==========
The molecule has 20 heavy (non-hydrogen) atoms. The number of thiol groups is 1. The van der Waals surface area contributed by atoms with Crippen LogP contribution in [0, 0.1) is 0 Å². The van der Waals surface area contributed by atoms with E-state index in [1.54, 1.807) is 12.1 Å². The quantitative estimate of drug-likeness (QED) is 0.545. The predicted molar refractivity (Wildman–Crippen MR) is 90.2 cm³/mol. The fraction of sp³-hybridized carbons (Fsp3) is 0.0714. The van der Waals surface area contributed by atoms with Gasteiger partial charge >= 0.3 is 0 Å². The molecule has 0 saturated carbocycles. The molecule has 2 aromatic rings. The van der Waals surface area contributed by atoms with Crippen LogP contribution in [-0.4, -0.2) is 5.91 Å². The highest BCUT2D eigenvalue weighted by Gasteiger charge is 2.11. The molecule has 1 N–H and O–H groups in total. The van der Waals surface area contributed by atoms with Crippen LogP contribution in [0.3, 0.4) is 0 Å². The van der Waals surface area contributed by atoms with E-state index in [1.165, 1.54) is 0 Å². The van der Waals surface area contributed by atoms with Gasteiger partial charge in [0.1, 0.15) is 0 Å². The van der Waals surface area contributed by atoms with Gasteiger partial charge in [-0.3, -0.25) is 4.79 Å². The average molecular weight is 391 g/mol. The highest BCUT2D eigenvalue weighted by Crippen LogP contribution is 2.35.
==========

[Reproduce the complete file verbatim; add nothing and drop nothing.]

The molecule has 20 heavy (non-hydrogen) atoms. The number of thiol groups is 1. The van der Waals surface area contributed by atoms with Crippen LogP contribution in [0, 0.1) is 0 Å². The van der Waals surface area contributed by atoms with E-state index in [1.54, 1.807) is 12.1 Å². The quantitative estimate of drug-likeness (QED) is 0.545. The predicted molar refractivity (Wildman–Crippen MR) is 90.2 cm³/mol. The fraction of sp³-hybridized carbons (Fsp3) is 0.0714. The van der Waals surface area contributed by atoms with Gasteiger partial charge >= 0.3 is 0 Å². The molecule has 0 saturated carbocycles. The molecule has 2 aromatic rings. The van der Waals surface area contributed by atoms with Crippen LogP contribution in [-0.4, -0.2) is 5.91 Å². The highest BCUT2D eigenvalue weighted by Gasteiger charge is 2.11. The molecule has 1 N–H and O–H groups in total. The van der Waals surface area contributed by atoms with Crippen LogP contribution in [0.3, 0.4) is 0 Å². The van der Waals surface area contributed by atoms with E-state index in [1.165, 1.54) is 0 Å². The van der Waals surface area contributed by atoms with Gasteiger partial charge in [0.1, 0.15) is 0 Å². The van der Waals surface area contributed by atoms with Gasteiger partial charge in [-0.3, -0.25) is 4.79 Å². The average molecular weight is 391 g/mol. The highest BCUT2D eigenvalue weighted by Crippen LogP contribution is 2.35.